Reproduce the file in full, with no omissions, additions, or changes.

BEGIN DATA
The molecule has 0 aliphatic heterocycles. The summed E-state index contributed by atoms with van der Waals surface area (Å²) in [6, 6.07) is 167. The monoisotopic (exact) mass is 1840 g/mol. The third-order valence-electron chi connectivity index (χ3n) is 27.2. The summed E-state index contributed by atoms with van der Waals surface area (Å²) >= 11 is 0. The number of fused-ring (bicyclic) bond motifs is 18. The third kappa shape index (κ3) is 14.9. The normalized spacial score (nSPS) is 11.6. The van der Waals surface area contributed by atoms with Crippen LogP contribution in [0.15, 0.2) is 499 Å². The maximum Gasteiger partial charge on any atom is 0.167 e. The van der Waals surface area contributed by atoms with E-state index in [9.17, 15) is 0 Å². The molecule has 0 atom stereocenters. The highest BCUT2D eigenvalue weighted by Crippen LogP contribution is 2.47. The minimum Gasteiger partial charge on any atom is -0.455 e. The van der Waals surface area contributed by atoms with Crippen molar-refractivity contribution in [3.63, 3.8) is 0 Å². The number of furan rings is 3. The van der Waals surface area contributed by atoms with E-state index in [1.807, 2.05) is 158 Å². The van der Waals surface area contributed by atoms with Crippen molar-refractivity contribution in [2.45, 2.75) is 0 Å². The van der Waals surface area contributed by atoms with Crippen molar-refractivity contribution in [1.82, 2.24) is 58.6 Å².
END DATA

The molecule has 0 aliphatic heterocycles. The summed E-state index contributed by atoms with van der Waals surface area (Å²) in [6, 6.07) is 167. The monoisotopic (exact) mass is 1840 g/mol. The third-order valence-electron chi connectivity index (χ3n) is 27.2. The summed E-state index contributed by atoms with van der Waals surface area (Å²) >= 11 is 0. The number of fused-ring (bicyclic) bond motifs is 18. The third kappa shape index (κ3) is 14.9. The normalized spacial score (nSPS) is 11.6. The van der Waals surface area contributed by atoms with Crippen LogP contribution in [0.15, 0.2) is 499 Å². The maximum Gasteiger partial charge on any atom is 0.167 e. The van der Waals surface area contributed by atoms with E-state index in [9.17, 15) is 0 Å². The molecule has 0 atom stereocenters. The highest BCUT2D eigenvalue weighted by Crippen LogP contribution is 2.47. The minimum Gasteiger partial charge on any atom is -0.455 e. The van der Waals surface area contributed by atoms with Crippen molar-refractivity contribution in [3.63, 3.8) is 0 Å². The number of furan rings is 3. The van der Waals surface area contributed by atoms with E-state index in [1.807, 2.05) is 158 Å². The van der Waals surface area contributed by atoms with Crippen molar-refractivity contribution in [2.45, 2.75) is 0 Å². The van der Waals surface area contributed by atoms with Crippen molar-refractivity contribution in [1.82, 2.24) is 58.6 Å².